When the covid-19 pandemic hit, Dr. Corey Siegel was more prepared than most of his peers.
Half of Siegel’s patients — many with private insurance and Medicaid — were already using telehealth, logging onto appointments through phones or computers. “You get to meet their family members; you get to meet their pets,” Siegel said. “You see more into their lives than you do when they come to you.”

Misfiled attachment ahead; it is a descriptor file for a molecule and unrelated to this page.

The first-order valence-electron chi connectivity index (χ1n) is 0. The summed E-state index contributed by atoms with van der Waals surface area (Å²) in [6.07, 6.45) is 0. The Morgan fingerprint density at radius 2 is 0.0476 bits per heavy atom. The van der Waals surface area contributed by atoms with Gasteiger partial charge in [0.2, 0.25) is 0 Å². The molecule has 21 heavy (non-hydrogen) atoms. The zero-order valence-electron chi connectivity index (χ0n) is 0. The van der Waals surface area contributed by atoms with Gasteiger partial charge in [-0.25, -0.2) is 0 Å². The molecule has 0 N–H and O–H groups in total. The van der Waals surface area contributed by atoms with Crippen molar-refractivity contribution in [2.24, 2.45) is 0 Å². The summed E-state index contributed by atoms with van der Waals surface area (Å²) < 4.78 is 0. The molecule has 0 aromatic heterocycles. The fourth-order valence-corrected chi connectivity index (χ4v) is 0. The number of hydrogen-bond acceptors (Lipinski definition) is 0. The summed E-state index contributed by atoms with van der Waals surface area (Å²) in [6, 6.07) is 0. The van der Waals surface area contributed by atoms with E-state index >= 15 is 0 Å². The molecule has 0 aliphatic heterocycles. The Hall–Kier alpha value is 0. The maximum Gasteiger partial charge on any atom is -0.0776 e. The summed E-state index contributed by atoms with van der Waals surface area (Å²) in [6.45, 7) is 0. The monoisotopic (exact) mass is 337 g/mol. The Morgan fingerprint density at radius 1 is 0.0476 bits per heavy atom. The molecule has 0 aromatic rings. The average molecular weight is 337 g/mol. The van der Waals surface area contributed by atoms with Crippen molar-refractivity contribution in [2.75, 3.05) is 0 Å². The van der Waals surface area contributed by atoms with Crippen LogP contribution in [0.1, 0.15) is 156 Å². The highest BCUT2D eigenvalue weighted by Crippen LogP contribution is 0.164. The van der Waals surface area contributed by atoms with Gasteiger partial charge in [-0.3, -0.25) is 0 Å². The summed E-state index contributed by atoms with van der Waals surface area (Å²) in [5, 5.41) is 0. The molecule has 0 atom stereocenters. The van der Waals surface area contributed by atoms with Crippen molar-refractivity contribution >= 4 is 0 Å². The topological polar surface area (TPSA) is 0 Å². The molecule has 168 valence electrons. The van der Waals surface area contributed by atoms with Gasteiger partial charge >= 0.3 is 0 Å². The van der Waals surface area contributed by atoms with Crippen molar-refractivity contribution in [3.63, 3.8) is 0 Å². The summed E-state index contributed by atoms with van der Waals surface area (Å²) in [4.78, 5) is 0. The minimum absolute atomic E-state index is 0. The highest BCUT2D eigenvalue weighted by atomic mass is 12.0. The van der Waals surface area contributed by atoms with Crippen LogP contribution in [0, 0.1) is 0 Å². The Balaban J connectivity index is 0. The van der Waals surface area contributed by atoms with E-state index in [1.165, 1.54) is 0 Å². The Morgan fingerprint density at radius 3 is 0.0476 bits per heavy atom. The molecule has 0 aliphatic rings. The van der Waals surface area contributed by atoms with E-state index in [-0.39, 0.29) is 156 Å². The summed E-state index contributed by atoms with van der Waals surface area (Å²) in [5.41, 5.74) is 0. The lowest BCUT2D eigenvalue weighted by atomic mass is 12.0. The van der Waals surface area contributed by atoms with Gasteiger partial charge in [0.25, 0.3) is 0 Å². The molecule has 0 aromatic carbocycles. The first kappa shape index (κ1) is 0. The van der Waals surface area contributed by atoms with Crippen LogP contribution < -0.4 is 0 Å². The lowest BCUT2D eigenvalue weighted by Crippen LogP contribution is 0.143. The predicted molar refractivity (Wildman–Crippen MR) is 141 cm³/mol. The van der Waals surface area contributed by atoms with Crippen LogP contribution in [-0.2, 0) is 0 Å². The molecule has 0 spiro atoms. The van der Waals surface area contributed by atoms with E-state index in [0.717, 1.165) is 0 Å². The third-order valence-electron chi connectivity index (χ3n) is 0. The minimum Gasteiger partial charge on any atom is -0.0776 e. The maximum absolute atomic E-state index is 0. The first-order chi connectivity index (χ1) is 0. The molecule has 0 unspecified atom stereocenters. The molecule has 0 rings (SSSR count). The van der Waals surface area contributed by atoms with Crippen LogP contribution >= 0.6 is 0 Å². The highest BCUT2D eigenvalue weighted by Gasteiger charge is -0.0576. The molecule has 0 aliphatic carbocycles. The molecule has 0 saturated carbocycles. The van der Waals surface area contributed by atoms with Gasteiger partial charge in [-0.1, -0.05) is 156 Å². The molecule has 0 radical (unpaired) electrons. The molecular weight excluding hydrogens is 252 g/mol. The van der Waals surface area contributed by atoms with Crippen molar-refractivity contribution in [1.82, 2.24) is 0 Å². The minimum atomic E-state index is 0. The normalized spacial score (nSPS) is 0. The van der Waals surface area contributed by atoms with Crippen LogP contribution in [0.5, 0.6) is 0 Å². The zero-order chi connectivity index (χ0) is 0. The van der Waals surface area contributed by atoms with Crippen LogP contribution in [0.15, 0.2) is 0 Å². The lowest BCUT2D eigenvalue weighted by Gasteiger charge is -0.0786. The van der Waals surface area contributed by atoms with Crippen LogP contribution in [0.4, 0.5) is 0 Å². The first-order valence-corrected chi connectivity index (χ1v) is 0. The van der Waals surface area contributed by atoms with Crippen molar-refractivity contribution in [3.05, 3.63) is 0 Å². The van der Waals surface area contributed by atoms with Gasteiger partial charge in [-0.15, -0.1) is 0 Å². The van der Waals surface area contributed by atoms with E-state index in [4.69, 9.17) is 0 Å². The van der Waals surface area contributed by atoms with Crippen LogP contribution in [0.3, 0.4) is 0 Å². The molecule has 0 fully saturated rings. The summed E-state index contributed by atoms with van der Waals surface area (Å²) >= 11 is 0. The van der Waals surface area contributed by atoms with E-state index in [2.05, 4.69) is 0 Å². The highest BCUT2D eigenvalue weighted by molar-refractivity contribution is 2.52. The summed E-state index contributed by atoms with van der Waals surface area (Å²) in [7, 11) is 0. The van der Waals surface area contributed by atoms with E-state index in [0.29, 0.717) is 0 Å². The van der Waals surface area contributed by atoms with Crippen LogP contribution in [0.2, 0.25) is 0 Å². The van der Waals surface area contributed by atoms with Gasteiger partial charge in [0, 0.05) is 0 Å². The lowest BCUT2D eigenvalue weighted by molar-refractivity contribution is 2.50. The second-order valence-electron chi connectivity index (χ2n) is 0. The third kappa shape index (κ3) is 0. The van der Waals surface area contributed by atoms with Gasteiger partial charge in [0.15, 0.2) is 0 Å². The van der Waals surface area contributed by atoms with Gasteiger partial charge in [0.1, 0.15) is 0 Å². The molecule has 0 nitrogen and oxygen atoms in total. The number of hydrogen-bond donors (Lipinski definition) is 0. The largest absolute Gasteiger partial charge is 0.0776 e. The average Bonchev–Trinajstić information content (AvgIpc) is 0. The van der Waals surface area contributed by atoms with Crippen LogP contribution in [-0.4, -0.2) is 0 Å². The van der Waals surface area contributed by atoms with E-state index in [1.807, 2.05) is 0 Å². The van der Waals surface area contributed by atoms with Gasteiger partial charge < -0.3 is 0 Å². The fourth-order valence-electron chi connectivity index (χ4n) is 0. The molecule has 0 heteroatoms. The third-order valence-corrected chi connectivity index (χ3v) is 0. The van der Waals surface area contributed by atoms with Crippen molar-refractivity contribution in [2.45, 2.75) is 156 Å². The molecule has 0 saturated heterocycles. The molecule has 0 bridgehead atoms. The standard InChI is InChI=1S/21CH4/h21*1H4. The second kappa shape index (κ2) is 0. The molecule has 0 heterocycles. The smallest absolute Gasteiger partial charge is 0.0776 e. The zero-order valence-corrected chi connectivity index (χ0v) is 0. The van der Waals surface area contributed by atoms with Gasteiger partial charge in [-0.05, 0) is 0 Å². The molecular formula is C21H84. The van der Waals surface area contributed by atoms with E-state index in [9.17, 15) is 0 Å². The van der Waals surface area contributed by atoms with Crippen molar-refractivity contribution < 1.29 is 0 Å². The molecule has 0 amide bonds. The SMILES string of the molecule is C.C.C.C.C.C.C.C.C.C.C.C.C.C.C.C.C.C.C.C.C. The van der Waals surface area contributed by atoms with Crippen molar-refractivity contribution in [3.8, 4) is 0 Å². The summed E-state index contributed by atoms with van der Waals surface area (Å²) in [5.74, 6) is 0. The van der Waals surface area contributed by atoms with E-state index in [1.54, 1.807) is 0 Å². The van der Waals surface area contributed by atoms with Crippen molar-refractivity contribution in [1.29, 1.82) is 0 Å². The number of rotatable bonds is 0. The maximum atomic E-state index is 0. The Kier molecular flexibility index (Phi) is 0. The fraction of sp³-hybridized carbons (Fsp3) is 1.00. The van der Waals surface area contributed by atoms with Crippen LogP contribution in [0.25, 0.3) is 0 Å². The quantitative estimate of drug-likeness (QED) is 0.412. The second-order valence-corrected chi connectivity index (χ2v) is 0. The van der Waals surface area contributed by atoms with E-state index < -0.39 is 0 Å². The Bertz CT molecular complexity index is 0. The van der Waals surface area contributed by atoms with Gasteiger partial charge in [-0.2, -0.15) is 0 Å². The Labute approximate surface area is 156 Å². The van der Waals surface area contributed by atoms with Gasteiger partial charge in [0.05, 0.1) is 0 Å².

Siegel’s Medicare patients weren’t covered for telehealth visits until the pandemic drove Congress and regulators to temporarily pay for remote medical treatment just as they would in-person care.